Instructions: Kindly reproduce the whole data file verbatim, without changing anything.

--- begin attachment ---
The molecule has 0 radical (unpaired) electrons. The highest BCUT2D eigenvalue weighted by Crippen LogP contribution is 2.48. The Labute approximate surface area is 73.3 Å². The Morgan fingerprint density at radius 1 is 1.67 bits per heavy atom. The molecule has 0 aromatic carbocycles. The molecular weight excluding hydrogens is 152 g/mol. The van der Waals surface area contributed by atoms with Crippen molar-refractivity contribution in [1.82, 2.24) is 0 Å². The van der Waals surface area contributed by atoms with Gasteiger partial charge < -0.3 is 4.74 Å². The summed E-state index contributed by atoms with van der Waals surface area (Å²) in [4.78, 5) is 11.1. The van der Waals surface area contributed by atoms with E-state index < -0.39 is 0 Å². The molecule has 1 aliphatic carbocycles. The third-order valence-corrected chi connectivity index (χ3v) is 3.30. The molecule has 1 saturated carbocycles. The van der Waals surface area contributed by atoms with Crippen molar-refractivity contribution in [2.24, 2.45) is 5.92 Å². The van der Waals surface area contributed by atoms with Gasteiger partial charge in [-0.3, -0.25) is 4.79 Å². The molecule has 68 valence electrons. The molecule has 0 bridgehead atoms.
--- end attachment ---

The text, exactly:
The molecule has 0 radical (unpaired) electrons. The highest BCUT2D eigenvalue weighted by Crippen LogP contribution is 2.48. The Labute approximate surface area is 73.3 Å². The Morgan fingerprint density at radius 1 is 1.67 bits per heavy atom. The molecule has 0 aromatic carbocycles. The molecular weight excluding hydrogens is 152 g/mol. The van der Waals surface area contributed by atoms with Crippen molar-refractivity contribution in [1.82, 2.24) is 0 Å². The van der Waals surface area contributed by atoms with Gasteiger partial charge < -0.3 is 4.74 Å². The summed E-state index contributed by atoms with van der Waals surface area (Å²) in [4.78, 5) is 11.1. The van der Waals surface area contributed by atoms with E-state index < -0.39 is 0 Å². The molecule has 1 aliphatic carbocycles. The third-order valence-corrected chi connectivity index (χ3v) is 3.30. The molecule has 1 saturated carbocycles. The van der Waals surface area contributed by atoms with Crippen molar-refractivity contribution in [2.24, 2.45) is 5.92 Å². The van der Waals surface area contributed by atoms with Gasteiger partial charge in [-0.3, -0.25) is 4.79 Å². The molecule has 68 valence electrons. The molecule has 0 bridgehead atoms.